She was happy to show her bank accounts to the police so they could try to find cash payments from the man.
“One day he said he would request an Uber for me to where he was and that he would then take me home. We hadn’t seen one another in a long time and he wanted to catch up. I conceded. Once I got there, we got into his car and he asked if he could pick up something at the estate he was driving into. I sat in the car. He asked me to come in, and at first I refused because he was newly married. I had not met his wife and it did not feel right. He assured me that was not their home – they didn’t reside there.
The case was withdrawn as per the decision of the prosecutor [as there were] no grounds for a successful conviction. To this end, the allegations by the complainant of misconduct by the investigators are now being investigated
“He came to where I sat, pulled me up from the chair and started kissing and touching me. I kept saying no, he must stop. He did not. He raped me. When he was done, he drove me home. I never said a word to anyone. I knew something unwanted and completely uninvited happened to me and I avoided being around him for a time.”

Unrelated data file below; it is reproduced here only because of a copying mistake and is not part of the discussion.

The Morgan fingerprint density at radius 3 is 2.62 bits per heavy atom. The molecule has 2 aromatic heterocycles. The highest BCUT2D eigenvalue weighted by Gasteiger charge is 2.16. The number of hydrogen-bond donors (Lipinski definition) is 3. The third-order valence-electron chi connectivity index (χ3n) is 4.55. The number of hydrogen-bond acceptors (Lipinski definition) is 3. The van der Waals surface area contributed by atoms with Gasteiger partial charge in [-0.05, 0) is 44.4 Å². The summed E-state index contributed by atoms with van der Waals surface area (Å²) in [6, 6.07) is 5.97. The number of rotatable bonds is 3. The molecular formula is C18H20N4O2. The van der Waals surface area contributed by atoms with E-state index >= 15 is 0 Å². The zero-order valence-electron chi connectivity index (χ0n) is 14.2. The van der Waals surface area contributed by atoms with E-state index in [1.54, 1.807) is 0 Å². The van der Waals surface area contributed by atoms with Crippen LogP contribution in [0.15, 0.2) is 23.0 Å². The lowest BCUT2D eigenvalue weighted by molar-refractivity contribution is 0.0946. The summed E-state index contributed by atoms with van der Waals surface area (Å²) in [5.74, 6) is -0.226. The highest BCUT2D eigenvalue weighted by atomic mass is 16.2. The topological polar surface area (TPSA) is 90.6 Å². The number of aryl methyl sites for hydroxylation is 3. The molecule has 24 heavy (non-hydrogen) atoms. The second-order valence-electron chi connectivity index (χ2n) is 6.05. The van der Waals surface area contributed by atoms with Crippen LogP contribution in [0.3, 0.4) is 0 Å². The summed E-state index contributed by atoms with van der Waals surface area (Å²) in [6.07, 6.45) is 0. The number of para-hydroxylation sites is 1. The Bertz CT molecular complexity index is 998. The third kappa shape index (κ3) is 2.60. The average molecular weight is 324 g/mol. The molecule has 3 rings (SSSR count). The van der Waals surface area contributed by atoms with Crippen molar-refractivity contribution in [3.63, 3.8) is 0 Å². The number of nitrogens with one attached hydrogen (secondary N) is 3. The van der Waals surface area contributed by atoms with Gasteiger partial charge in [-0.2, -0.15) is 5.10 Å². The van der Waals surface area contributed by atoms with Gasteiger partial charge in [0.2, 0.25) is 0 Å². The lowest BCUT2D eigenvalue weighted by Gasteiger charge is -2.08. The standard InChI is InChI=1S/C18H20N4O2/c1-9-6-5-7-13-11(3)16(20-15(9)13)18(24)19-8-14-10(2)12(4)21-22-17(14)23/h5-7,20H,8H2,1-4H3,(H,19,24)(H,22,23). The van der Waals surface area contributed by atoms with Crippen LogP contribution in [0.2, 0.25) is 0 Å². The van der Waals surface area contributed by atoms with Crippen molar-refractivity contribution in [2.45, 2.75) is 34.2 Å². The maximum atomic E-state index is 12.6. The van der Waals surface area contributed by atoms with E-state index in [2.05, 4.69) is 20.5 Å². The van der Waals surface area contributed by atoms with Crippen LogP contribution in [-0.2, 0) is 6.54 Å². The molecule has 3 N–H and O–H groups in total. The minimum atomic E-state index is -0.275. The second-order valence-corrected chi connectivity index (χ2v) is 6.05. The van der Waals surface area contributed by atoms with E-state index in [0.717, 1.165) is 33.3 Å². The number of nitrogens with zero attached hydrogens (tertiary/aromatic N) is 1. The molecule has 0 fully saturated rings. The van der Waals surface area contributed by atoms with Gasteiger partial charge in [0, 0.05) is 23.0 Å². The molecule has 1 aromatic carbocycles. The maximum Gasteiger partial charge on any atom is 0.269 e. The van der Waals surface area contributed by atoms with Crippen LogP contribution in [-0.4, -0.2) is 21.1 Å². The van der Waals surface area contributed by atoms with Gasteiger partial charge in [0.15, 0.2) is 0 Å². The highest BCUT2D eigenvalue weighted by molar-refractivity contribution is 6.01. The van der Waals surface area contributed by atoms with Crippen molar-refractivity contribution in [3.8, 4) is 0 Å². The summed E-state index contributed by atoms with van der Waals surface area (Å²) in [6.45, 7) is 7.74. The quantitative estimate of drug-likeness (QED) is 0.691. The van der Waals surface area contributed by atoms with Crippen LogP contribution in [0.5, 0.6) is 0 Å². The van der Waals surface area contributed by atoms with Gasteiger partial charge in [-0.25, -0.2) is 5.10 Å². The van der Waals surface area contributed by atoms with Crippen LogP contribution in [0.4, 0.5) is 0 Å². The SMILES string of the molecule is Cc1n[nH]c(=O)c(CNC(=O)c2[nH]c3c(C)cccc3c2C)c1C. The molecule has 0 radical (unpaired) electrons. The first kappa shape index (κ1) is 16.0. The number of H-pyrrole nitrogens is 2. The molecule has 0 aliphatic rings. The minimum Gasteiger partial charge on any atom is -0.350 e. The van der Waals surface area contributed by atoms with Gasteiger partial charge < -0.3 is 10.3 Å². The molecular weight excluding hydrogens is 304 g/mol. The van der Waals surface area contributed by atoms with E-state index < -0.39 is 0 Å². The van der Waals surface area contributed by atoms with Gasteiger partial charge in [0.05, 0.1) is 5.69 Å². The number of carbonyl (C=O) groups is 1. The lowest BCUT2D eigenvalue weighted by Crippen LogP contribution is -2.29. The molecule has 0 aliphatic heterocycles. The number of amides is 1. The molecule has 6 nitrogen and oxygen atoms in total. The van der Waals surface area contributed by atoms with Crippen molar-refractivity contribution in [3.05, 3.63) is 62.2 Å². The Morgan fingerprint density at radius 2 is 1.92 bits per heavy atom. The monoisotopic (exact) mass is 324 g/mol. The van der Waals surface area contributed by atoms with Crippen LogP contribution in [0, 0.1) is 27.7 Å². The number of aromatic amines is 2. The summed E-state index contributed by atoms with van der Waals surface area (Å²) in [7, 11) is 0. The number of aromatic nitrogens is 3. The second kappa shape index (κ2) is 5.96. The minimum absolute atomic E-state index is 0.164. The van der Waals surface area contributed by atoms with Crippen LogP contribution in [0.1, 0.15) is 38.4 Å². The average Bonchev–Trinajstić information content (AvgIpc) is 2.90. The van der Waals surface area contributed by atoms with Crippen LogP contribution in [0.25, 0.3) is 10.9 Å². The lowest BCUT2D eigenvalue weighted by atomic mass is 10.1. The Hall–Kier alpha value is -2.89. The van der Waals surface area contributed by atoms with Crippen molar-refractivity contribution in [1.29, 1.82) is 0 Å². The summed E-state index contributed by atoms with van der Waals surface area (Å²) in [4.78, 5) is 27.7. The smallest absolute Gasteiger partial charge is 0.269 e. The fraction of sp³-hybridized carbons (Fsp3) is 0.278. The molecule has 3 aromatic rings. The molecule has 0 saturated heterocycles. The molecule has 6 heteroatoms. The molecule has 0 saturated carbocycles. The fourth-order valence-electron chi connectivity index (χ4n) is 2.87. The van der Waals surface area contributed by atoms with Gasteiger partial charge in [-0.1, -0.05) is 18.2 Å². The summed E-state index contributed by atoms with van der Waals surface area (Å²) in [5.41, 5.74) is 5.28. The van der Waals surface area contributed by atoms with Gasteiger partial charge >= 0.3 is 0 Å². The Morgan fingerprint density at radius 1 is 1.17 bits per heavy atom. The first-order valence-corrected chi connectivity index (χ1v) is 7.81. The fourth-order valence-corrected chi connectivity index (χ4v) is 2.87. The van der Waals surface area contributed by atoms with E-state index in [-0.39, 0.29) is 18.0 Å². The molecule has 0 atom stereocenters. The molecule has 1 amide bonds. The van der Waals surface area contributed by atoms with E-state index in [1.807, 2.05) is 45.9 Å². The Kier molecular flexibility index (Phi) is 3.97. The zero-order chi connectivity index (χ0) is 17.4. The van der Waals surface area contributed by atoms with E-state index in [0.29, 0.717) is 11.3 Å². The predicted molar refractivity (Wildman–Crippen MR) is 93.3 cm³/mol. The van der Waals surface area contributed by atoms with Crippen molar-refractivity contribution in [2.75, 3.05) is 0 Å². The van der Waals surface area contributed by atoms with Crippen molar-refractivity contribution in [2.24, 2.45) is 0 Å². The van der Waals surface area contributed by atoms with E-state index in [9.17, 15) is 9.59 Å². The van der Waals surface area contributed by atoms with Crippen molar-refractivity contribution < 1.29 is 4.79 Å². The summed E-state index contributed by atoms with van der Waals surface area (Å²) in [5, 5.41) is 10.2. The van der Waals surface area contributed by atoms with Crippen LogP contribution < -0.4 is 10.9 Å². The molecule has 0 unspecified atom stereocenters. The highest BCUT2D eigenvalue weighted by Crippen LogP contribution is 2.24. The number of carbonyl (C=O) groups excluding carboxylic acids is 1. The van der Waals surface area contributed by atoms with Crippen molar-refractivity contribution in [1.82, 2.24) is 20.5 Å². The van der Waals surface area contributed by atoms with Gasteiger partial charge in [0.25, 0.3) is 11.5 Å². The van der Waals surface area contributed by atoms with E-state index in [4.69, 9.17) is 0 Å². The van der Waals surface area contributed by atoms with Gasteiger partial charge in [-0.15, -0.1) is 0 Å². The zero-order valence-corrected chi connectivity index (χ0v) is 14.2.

Meslane says she later continued working with him on some projects: “Most often he would not want to make time to meet in the day, claiming to be busy. He would want to meet at night. I always declined and would come up with excuses not to meet him.”
Then, she says, it happened again.
“On February 8, I received a call from him asking if I could help him with a PR strategy. Because I work from home, I always have people over. I was wearing denim shorts and an oversized black T-shirt. He sat on a couch opposite me and showed me videos on his phone about the project. After that, he insisted that I dance for him, saying he is my blesser. I refused, but when I heard his tone change, I said I would when the right song came on.”
Meslane is clear that the man is known for losing his temper and intimidating colleagues to get his way – a reputation confirmed to City Press by another woman who has worked with him.
“He asked me to sit next to him, and then on top of him. I was uncomfortable with this request, but I played along a bit. He started kissing me. I got up and went to the kitchen, but he followed me. I kept politely asking him to leave, and he said he won’t leave. He then picked me up and put me on the kitchen counter, touching and kissing me. I asked him to stop and to leave, and said I did not want to have sex with him.
“He lifted me up from the counter and I asked him to put me down. He lay me on the living room floor and got on top of me, kissed me. I pushed him away from me. I kept saying I do not want to have sex. He responded that I must stop being a child, he won’t penetrate. He pulled me to the bathroom, almost closes the door, makes me face the wall and takes his penis out and pulls my shorts down. This happened while he kept putting his fingers inside me. I pushed his hands away. It was uncomfortable and painful.